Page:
Use this URL to cite or link to this record in EThOS: http://ethos.bl.uk/OrderDetails.do?uin=uk.bl.ethos.327338
Title: Computational stress analysis using finite volume methods
Author: Fallah, Nosrat Allah
ISNI:       0000 0001 3456 6916
Awarding Body: University of Greenwich
Current Institution: University of Greenwich
Date of Award: 2000
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Abstract:
There is a growing interest in applying finite volume methods to model solid mechanics problems and multi-physics phenomena. During the last ten years an increasing amount of activity has taken place in this area. Unlike the finite element formulation, which generally involves volume integrals, the finite volume formulation transfers volume integrals to surface integrals using the divergence theorem. This transformation for convection and diffusion terms in the governing equations, ensures conservation at the local element level. This is seen as a major attraction for finite volume methods. The research presented in this thesis details the development of a cell vertex based finite volume formulation for complex analysis like geometrically nonlinear modelling and plate analysis. For both geometrically nonlinear and plate analysis a series of simulation results are presented and are compared with conventional finite element results. Further research has been carried out to solve stress problems in multi-physics phenomena using a Computational Fluid Dynamics(CFD) frame-work. This approach has the advantage in that it uses the similarities between fluid and solid momentum equations to introduce some modifications in a CFD code that allows a complete CFD solution procedure to be used for the simultaneous calculation of the velocity, temperature and displacement variables. The results of this integrated approach are compared with results obtained by using techniques which solve the problem by 111 using two solvers (one for solid regions, one for fluid regions). In summary, the novelty of the research detailed in this thesis is: • Finite volulne formulation for elastic large strain analysis. Comparison of this approach with traditional finite element techniques: - Cell-vertex finite volume method is as accurate as finite element approach but slower in solution time. • Finite volume formulation for structural plate analysis. Comparison with traditional finite element method: - Novel finite volume approach is as accurate as finite element approach. - Does not display locking problems (observed with finite element methods) and is comparable in solution times. • Formulation of an integrated CFD solver for coupled flow, heat transfer and stress calculations. Comparison with a 2-solver approach: - Integrated approach is much faster and substantially less memory intensive than 2-solver approach. Comparisons between the new formulation and traditional approaches are made in terms of accuracy and solution speed.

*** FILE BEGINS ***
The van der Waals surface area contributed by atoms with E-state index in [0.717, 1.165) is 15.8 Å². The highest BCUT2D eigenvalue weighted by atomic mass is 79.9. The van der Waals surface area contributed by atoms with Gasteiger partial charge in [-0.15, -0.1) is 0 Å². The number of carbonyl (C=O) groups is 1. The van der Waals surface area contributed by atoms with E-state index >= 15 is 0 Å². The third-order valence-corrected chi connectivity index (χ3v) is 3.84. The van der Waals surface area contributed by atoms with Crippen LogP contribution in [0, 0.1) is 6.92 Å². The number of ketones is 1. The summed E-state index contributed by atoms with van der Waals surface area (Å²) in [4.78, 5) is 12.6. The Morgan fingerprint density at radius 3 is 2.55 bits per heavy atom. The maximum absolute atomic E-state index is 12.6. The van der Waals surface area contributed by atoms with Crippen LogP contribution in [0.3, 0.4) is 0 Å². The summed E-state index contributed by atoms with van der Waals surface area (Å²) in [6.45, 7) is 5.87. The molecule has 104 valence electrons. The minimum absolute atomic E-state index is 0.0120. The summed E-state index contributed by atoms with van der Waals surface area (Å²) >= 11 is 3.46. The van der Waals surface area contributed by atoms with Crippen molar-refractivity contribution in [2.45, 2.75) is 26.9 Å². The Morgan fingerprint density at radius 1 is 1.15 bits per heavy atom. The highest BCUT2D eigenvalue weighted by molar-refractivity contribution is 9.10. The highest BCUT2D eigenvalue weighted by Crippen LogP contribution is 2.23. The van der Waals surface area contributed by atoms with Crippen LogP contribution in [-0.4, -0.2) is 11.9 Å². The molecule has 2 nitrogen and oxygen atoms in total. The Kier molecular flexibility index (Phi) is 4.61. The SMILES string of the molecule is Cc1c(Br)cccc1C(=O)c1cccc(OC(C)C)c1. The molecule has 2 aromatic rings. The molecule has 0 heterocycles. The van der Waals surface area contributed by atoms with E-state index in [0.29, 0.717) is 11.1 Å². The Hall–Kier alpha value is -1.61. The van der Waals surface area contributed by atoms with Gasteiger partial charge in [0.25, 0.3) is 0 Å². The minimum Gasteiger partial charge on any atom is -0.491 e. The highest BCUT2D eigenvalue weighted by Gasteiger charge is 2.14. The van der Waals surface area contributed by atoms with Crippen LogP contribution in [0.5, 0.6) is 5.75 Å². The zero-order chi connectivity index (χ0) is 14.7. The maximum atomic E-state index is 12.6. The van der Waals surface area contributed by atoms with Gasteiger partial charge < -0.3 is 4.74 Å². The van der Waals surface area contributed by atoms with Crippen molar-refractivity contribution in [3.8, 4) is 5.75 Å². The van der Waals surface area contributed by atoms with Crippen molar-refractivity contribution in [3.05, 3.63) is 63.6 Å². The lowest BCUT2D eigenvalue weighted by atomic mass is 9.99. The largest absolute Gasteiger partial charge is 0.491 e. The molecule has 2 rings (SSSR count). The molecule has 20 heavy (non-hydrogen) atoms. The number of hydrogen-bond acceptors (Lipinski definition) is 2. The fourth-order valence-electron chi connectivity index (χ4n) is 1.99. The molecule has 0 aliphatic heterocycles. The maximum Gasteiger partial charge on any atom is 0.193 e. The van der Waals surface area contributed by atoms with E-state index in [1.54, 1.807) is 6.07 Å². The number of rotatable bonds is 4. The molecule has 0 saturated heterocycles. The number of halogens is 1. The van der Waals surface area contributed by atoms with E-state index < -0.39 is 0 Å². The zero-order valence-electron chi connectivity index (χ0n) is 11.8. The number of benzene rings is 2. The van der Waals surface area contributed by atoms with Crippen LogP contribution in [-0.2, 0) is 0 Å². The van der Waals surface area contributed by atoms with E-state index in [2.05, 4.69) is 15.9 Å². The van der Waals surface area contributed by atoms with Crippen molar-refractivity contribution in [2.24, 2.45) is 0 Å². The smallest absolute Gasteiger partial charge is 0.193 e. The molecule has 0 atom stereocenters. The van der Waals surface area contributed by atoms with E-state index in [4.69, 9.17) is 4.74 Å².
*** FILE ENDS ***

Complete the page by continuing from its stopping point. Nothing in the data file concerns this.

Supervisor: Not available Sponsor: Not available
Qualification Name: Thesis (Ph.D.) Qualification Level: Doctoral
EThOS ID: uk.bl.ethos.327338  DOI: Not available
Keywords: QC Physics ; TA Engineering (General). Civil engineering (General) Solid state physics Fluid mechanics Business Data processing
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